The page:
See my full review at The Emerald City Book Review. I have to admit that I had a difficult time puzzling out what was metaphor, what was delusion, and what was reality, and that this made me uncomfortable. There were some indications that what certain characters described as otherworldly creatures or phenomena (e.g. ogres) had a more mundane explanation, and that the pre-conceptions of the characters determined the world they perceived. This is an interesting philosophical point, but disorienting when applied to a story, in which generally the author is performing the magic trick of making us believe in something that doesn't exist. It matters not whether that something is a dragon or a duchess or a dachshund; within the world of a story it must gain being and presence, or why bother with it?
This dis-orientation was inconsistent. There were times when it was very hard to imagine an alternative explanation for what the characters were describing, other than that they were all completely insane. And yet, if that were the case, what could be gained from entering into their fractured minds? Are we meant to reflect on our own self-delusional versions of an impenetrable reality? That's a stage on everyone's quest, but to me it cannot be the end. I believe in meaning and wholeness, and if that betrays my lack of sophistication as a reader and human being, but so be it. I'm not interested in subversion for its own sake, only when it helps to break us through to a higher level of understanding.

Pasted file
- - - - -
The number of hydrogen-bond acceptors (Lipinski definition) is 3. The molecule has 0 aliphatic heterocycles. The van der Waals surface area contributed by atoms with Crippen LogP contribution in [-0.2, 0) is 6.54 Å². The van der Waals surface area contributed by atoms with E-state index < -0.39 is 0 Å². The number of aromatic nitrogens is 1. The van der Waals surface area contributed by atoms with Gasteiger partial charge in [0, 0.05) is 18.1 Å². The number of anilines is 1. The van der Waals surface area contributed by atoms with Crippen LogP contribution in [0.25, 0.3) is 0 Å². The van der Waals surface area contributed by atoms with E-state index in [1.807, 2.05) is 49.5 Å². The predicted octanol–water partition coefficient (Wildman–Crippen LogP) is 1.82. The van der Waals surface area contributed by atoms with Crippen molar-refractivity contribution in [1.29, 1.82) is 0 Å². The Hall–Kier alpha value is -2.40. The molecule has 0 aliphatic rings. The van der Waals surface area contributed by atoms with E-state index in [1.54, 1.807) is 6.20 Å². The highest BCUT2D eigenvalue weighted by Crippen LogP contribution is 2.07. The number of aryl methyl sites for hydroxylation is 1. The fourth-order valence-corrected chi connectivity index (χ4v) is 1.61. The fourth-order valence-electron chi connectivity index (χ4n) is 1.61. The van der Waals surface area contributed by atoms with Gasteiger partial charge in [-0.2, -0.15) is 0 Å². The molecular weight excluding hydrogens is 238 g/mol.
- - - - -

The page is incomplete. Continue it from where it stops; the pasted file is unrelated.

Though I enjoyed parts of the journey, and grew to care for some of the characters, in the end I was left frustrated and dissatisfied. Perhaps a reread will enlighten me further as to what Ishiguro might have been trying to say, but right now I'm not at all sure.